By calling 845-808-1300 (in Putnam County) or 845-486-2473 (in Dutchess County) to request a registration form, or
You can also use the form to change your name or address, enroll in a political party or change your party enrollment. The latter must be filed at least 25 days before the general election and will go into effect seven days after the election.
The deadline to register for the primary election is Aug. 19, and the deadline for the general election is Oct. 12.
In the race for the District 95 in the state Assembly, which includes Philipstown, Republican Lawrence Chiulli will challenge incumbent Sandy Galef in November.
Chiulli, 20, who lives in Cortlandt Manor, has formed a campaign committee but does not appear to have a website or Facebook page.
Galef, 78, was first elected in 1992 and is seeking her 14th, two-year term. A Democrat, she won the 2016 election with 68 percent of the vote, was not challenged in the 2014 election and won 69 percent of the vote in 2012.
In the state Senate, Karen Smythe will challenge Republican incumbent Sue Serino for her seat representing District 41, which stretches from Philipstown into northern Dutchess County.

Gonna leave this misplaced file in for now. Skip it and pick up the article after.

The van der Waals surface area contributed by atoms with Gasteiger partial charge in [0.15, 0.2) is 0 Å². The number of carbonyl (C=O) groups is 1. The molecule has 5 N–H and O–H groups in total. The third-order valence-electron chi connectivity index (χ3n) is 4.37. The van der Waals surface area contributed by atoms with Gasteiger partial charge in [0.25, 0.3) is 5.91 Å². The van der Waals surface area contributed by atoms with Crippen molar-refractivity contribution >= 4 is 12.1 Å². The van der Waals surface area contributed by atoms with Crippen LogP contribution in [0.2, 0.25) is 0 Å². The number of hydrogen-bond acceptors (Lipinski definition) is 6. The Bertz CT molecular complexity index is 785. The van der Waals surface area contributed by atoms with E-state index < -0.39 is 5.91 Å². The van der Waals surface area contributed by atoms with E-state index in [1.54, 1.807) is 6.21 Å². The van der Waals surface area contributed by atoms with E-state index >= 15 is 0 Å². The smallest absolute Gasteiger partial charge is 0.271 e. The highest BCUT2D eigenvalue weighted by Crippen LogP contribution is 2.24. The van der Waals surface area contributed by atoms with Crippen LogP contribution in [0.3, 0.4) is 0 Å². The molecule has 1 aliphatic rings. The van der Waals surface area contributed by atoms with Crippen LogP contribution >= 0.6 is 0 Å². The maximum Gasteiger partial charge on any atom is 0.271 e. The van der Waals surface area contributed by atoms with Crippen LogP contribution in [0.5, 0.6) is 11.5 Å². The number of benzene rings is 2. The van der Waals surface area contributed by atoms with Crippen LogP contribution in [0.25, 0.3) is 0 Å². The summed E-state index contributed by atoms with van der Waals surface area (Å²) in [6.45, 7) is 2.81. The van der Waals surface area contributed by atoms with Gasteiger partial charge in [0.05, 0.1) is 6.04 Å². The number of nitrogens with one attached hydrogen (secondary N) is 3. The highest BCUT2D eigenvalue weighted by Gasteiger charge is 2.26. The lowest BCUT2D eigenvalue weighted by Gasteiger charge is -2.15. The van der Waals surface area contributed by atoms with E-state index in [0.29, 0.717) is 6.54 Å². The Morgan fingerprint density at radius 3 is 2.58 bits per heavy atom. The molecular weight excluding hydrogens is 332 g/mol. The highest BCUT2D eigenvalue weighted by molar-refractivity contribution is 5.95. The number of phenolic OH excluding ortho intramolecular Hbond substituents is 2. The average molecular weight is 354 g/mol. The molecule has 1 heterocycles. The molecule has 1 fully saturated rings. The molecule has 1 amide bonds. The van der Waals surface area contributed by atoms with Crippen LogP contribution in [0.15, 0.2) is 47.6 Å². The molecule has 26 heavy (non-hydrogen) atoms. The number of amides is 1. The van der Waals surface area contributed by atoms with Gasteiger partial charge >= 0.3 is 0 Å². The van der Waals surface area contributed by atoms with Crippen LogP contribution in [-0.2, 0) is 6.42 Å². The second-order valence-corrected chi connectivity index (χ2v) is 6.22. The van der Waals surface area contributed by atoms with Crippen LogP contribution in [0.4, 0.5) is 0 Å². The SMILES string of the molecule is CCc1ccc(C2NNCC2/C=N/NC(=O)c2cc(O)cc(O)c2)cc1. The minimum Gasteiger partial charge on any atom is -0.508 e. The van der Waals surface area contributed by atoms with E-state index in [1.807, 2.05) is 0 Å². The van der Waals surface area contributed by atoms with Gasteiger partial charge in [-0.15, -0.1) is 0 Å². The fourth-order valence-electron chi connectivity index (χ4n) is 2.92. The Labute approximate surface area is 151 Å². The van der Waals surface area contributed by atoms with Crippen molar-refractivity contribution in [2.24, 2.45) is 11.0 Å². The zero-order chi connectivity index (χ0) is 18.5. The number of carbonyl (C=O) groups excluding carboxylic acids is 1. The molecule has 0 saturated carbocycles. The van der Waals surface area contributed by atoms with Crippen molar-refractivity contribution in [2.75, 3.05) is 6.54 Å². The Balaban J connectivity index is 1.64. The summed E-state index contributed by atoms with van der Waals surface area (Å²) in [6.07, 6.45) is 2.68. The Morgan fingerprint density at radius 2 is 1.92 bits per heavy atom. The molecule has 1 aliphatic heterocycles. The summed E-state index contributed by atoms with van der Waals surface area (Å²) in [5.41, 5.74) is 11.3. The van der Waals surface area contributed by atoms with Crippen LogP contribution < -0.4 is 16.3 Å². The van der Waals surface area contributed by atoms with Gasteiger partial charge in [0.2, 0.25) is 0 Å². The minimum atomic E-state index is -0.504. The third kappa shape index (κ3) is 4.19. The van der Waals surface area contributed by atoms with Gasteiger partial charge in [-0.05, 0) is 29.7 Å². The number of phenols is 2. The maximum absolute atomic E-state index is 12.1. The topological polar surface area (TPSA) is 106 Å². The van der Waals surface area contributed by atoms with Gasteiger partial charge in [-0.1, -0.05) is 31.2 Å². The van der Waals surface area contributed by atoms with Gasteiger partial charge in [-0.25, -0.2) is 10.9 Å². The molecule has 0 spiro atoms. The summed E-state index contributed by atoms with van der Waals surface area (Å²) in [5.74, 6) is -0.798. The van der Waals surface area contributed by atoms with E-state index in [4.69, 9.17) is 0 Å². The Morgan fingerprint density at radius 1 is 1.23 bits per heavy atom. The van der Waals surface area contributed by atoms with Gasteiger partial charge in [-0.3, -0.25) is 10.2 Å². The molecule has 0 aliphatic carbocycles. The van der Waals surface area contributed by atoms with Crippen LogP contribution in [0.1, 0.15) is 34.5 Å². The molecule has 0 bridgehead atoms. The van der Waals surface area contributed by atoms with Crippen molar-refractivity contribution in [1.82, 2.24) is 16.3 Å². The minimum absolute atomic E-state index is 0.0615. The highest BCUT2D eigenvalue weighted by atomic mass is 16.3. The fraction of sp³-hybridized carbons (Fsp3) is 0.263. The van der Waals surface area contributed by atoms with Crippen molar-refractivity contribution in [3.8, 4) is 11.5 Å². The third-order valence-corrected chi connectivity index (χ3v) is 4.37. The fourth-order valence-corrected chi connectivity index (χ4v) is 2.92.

Smythe, a Democrat who lives in Red Hook, oversaw her family’s construction firm, C.B. Strain & Son, before becoming executive director of the Beatrix Farrand Garden Association in Hyde Park.
A former member of the Dutchess County Legislature, Serino was elected to the Senate in 2014, defeating incumbent Terry Gipson with 51 percent of the vote. She was re-elected in 2016, again defeating Gipson, with 55 percent.
In other races, Rep. Sean Patrick Maloney, who represents the Highlands in Congress, will be one of four candidates on the Sept. 13 ballot in the Democratic primary for state attorney general. (He is not facing a primary opponent for his seat in the House.) Dutchess County Executive Marc Molinaro will be the Republican candidate for governor on Nov. 6. He selected Julie Killian, a former member of the Rye City Council, as his running mate for lieutenant governor.